Generation Z vs Millennials: There’s quite a difference

Generation Z

For much of the past decade, Millennials has been the generation that was the comparative one whenever anyone talked about behavioural and other differences between generations in contemporary society. Not only in the cultural and consumer contexts but also in the workplace.

It’s fair to say that marketers and brand managers now understand a great deal about that generation in terms of behaviours, expectations, preferences and other consumer indicators. Employers understand much about them in terms of workplace expectations and behaviours.

Yet I wonder whether there’s a fixation on Millennials that doesn’t see how time has passed and that there’s a next generation that requires attention, far more than has been given thus far, apparently.

That generation is the so-called Generation Z and it comprises young people with markedly different characteristics to the generation immediately before, ie Millennials.

As a quick reminder, this is the generational sequence since the mid 20th century according to Wikipedia, working backwards from today:

Generation Z born mid 1990s to early 2000s
Generation Y aka Millennials born early 1980s to mid 1990s
Generation X born mid 1960s to late 1970s
Baby Boomers born mid 1940s to early 1960s

When considering each of these generation groups, the analytical rule of thumb has been focused on differences that each newer generation has compared to the generation that went before.

So it’s now the time to consider Generation Z versus Millennials in as great a depth as Millennials versus Generation X. People in the early Gen Z birth-years range are now in their early 20s, many already seasoned consumers and in the workplace.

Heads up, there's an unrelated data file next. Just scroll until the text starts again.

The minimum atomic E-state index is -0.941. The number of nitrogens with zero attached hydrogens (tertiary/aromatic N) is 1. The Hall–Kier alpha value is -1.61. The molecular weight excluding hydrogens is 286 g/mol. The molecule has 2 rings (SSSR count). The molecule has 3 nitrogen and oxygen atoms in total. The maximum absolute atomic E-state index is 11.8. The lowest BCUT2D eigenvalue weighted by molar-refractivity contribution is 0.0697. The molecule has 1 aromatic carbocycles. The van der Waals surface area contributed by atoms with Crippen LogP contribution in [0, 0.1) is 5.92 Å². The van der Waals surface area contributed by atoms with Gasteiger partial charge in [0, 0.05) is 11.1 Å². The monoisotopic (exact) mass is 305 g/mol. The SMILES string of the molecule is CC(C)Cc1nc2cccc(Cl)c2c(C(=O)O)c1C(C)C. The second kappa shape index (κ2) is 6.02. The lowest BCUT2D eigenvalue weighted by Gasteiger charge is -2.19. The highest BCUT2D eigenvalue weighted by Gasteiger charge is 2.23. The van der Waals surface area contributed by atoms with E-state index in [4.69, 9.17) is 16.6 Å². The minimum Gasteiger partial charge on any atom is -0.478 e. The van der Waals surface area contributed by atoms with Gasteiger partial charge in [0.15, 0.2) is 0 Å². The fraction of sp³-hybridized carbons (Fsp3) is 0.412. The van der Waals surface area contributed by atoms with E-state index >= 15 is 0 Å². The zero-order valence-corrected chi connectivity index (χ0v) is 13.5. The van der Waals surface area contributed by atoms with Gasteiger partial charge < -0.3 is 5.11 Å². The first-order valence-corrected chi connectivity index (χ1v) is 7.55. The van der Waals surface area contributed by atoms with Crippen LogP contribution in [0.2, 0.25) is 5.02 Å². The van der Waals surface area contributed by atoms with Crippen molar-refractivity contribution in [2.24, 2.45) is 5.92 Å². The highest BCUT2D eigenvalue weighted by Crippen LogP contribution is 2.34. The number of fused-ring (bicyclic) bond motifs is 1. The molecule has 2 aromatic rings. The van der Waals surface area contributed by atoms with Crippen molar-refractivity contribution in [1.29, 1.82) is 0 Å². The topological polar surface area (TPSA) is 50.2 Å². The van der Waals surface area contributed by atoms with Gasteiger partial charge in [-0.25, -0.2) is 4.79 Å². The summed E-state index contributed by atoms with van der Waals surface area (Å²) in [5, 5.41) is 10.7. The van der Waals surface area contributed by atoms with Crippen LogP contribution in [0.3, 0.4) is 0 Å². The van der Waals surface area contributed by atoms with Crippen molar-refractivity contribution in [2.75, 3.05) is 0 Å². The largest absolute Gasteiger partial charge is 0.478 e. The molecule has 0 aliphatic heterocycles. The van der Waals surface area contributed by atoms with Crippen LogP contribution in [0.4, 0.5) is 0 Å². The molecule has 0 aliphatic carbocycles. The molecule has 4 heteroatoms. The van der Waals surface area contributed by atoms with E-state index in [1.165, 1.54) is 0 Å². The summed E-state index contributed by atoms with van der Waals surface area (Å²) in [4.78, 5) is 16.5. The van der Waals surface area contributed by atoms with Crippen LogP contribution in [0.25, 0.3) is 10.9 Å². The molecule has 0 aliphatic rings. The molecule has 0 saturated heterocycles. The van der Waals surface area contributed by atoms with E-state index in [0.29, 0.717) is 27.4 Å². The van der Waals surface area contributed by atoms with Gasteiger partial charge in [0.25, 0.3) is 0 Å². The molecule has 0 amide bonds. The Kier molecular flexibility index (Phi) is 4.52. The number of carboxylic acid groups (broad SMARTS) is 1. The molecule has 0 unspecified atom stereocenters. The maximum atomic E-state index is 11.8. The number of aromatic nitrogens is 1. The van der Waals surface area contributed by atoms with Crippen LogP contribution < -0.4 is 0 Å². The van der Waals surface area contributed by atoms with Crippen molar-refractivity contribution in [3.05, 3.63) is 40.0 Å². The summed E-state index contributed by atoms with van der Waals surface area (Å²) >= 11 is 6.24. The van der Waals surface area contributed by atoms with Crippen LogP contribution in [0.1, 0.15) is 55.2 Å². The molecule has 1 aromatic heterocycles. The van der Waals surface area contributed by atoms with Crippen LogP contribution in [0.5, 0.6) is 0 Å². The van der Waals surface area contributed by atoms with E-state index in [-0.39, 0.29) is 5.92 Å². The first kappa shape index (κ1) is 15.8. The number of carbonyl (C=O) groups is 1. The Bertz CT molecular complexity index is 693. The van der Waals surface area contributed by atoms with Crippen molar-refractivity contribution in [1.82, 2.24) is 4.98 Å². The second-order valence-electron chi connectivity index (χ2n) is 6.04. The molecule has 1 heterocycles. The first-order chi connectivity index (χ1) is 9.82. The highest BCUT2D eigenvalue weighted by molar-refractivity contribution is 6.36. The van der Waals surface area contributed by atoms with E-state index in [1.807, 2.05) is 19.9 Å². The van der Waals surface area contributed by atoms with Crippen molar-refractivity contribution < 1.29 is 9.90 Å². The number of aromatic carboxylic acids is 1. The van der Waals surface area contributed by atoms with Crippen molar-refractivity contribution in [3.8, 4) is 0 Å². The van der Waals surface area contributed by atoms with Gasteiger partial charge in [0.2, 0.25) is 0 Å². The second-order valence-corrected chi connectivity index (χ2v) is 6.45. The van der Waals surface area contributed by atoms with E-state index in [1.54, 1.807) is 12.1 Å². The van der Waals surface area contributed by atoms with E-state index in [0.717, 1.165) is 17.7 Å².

What do we know about Generation Z compared to Millennials?

My favourite comparison assessment is a concise one published in early 2016 by Mary Meeker, she of the compelling internet trends reports published annually in recent years.

This slide from her 2016 report highlights some core differences:


This is a great “starter for ten” in an aid to understanding this generational group and its place in the societal landscape.

But it lists only six of the differences between the two generations, with a focus on one, and requires greater depth to be more widely useful.

Last week, I came across this detailed comparison in What Generation Z Wants From The Workplace – Are You Ready?, a report in Forbes, when searching for some information on Gen Z:


It’s a good summary that adds more to Mary Meeker’s starter comparison. In particular, I’m drawn to the ultimate difference in the chart, describing Generation Z as “a DIY generation and they feel that other generations have overcomplicated the workplace.” I can relate to that (and I’m from three generations before Z).

I think the three main takeaways from all of this are these:

  1. You need to understand the large picture about generational differences if you are to know who you’re paying attention to (whatever business hat you wear), why, and what outcomes you expect.
  2. Give a lot of attention to understanding more about the generation that is now on the cusp of becoming consumers, employees, entrepreneurs, voters, and influencers, all at scale. This means Generation Z not Millennials (the latter passed this early stage a decade ago).
  3. The previous two acts will provide you with knowledge into what you can do to engage effectively using tools and channels that resonate with those you with to engage with. That knowledge can become actionable insights if you listen well before you do anything else.

To illustrate, here’s a great example from the current French presidential election campaign where Snapchat has been getting the candidates and “millennials and the younger population engaged” via video question-and-answer sessions.

By “the younger population,” they mean, of course, Generation Z.

(Photo at top via Shift2Online)

Neville Hobson

Social Strategist, Communicator, Writer, and Podcaster with a curiosity for tech and how people use it. Believer in an Internet for everyone. Early adopter (and leaver) and experimenter with social media. Occasional test pilot of shiny new objects. Avid tea drinker.